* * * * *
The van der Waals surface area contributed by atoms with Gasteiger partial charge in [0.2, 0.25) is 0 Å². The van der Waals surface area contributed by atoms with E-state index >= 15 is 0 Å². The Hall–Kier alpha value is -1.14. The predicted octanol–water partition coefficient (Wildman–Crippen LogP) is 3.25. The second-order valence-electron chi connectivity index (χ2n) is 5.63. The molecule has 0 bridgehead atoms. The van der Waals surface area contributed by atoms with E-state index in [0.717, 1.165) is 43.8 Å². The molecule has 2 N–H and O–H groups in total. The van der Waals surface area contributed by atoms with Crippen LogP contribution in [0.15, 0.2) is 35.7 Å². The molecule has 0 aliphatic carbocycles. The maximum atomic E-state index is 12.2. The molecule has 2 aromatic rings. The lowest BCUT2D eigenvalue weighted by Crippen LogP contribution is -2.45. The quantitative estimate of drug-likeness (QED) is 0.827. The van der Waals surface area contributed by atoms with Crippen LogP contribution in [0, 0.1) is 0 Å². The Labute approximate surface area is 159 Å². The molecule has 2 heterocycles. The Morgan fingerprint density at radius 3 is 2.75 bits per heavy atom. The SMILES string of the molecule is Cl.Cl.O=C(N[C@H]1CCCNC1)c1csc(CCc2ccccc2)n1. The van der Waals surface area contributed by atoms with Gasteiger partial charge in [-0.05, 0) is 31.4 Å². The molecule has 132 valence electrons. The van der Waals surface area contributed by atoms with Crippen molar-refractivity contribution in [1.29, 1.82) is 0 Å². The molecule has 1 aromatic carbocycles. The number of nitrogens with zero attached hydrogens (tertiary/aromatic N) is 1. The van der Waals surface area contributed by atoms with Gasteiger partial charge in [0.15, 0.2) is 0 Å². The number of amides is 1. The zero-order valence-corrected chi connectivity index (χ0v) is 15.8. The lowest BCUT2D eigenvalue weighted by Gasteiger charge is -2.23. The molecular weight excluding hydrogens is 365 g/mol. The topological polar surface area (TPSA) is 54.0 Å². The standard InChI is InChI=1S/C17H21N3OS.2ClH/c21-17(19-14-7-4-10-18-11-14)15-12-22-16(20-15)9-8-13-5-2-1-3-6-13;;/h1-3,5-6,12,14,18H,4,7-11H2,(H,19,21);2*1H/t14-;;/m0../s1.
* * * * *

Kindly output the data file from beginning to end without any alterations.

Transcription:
The van der Waals surface area contributed by atoms with Gasteiger partial charge in [0.2, 0.25) is 0 Å². The van der Waals surface area contributed by atoms with E-state index >= 15 is 0 Å². The Hall–Kier alpha value is -1.14. The predicted octanol–water partition coefficient (Wildman–Crippen LogP) is 3.25. The second-order valence-electron chi connectivity index (χ2n) is 5.63. The molecule has 0 bridgehead atoms. The van der Waals surface area contributed by atoms with E-state index in [0.717, 1.165) is 43.8 Å². The molecule has 2 N–H and O–H groups in total. The van der Waals surface area contributed by atoms with Crippen LogP contribution in [0.15, 0.2) is 35.7 Å². The molecule has 0 aliphatic carbocycles. The maximum atomic E-state index is 12.2. The molecule has 2 aromatic rings. The lowest BCUT2D eigenvalue weighted by Crippen LogP contribution is -2.45. The quantitative estimate of drug-likeness (QED) is 0.827. The van der Waals surface area contributed by atoms with Crippen LogP contribution in [0, 0.1) is 0 Å². The Labute approximate surface area is 159 Å². The molecule has 2 heterocycles. The Morgan fingerprint density at radius 3 is 2.75 bits per heavy atom. The SMILES string of the molecule is Cl.Cl.O=C(N[C@H]1CCCNC1)c1csc(CCc2ccccc2)n1. The van der Waals surface area contributed by atoms with Gasteiger partial charge in [-0.05, 0) is 31.4 Å². The molecule has 132 valence electrons. The van der Waals surface area contributed by atoms with Crippen molar-refractivity contribution in [1.29, 1.82) is 0 Å². The molecule has 1 aromatic carbocycles. The number of nitrogens with zero attached hydrogens (tertiary/aromatic N) is 1. The van der Waals surface area contributed by atoms with Gasteiger partial charge in [0.15, 0.2) is 0 Å². The number of amides is 1. The zero-order valence-corrected chi connectivity index (χ0v) is 15.8. The lowest BCUT2D eigenvalue weighted by Gasteiger charge is -2.23. The molecular weight excluding hydrogens is 365 g/mol. The topological polar surface area (TPSA) is 54.0 Å². The standard InChI is InChI=1S/C17H21N3OS.2ClH/c21-17(19-14-7-4-10-18-11-14)15-12-22-16(20-15)9-8-13-5-2-1-3-6-13;;/h1-3,5-6,12,14,18H,4,7-11H2,(H,19,21);2*1H/t14-;;/m0../s1.